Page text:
The social networking company has certainly seen huge growth in its user growth. It now has more than 1.44 billion monthly active users (MAUs) worldwide, of which at least 581 million MAUs access Facebook on mobile only. It has also successfully converted itself into not only a mobile-first entity, but “mobile-best.” Besides its core app gaining a lot of usage, it’s found a working formula to develop some of the biggest mobile apps in the marketplace today:
But it’s not just product traction that has propelled Facebook’s stock upwards. Advertisers and developers may be intrigued by the social network’s reach and targeting capabilities, thanks to the debut of its mobile app install ads, desktop video app ads, acquisition and expansion of the LiveRail ad platform, and the launch of the company’s Audience Network, to name a few.
Troubled IPO to success
On May 18, 2012, the world’s largest social networking company made its public debut. It was considered at the time to be the biggest technology IPO — and also the biggest in Internet history, thanks to its market capitalization of over $104 billion. As highly anticipated as it was, it wasn’t exactly the best day for Facebook: Trading was plagued by technical problems at Nasdaq due to huge order volume.
Facebook’s stock price was originally priced at $38 per share, but actually traded at $42 before closing at $38.37. However, for the first year as a public company, shareholders didn’t seem overly impressed by its performance. And it’s not that Facebook didn’t try — it just made a few mistakes along the way.
Of course it had to deal with the fallout from its IPO, such as criticism that Zuckerberg was being “immature” with investors during Facebook’s pre-IPO roadshow, and also litigation brought by shareholders who alleged that the company deceived them about its growth prospect prior to its IPO (the case was dismissed in 2013 and the dismissal was reaffirmed by a U.S. federal appeals court).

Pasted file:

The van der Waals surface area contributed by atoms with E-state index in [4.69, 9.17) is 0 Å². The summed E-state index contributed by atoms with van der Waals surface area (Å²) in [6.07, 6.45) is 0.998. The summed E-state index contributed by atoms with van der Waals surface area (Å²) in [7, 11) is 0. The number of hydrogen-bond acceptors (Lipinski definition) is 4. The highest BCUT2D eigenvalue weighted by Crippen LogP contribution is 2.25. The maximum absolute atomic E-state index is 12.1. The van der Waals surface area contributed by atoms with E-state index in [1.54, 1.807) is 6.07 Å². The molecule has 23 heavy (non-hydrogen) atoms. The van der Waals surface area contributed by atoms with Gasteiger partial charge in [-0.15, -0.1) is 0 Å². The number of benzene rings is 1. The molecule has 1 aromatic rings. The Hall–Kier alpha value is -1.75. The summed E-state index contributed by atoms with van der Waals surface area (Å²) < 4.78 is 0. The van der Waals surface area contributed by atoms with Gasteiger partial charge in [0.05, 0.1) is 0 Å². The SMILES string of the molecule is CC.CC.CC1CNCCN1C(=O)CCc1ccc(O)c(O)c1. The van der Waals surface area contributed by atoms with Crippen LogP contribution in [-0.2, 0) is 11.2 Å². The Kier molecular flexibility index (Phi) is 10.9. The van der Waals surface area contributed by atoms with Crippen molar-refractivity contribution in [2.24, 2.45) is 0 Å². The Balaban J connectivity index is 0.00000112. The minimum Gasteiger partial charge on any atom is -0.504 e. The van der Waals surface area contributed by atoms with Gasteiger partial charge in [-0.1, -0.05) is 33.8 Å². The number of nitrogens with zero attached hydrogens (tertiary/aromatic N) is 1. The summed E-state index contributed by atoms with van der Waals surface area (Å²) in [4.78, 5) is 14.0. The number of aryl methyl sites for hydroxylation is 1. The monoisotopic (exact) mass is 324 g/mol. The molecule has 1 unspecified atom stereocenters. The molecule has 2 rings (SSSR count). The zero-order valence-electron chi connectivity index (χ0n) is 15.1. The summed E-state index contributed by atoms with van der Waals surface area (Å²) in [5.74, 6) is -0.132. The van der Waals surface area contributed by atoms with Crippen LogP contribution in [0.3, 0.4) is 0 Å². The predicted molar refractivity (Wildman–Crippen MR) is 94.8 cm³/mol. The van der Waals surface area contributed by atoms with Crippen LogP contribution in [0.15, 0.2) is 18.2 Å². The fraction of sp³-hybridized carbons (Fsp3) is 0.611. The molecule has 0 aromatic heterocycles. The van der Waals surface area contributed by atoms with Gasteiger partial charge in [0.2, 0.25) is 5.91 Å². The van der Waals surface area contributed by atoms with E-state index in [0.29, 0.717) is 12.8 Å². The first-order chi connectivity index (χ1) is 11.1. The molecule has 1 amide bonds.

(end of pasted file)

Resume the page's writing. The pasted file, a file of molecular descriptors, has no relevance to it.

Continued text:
Early on, Zuckerberg had to do a mea culpa to apologize for betting too much on HTML5 as Facebook’s mobile strategy, instead of native applications. Moving past that, the company accelerated its mobile strategy to make sure that the social network was available to everybody everywhere, but even that hit some stumbling blocks — remember Home?
Amid all of this, Facebook has dusted itself off and moved forward. The results have impressed stockholders, with the overall trend of its stock price moving upward. Out of the 12 quarters the company has provided earnings reports on, it beat Wall Street estimates 10 times, only falling short last quarter (it met expectations in Q2 2012, the first quarter of trading).
Since its public debut, Facebook has also launched and acquired products to help it remain relevant as a connector of people in the digital age. Among such activities include the purchase of Oculus VR in 2014 for $2 billion, the launch of Internet.org, broadening of its developer network with the acquisition of Parse, the unveiling of its version of an enterprise social network, and more.
Facebook’s stock opened up at $101.91 today, after closing at $99.67 yesterday. So far, it’s being pushed up 0.96 percent, with the market still open for another few hours. We’ll update where this stands after trading closes for the weekend.
The company is scheduled to announce earnings results from its third quarter on November 4.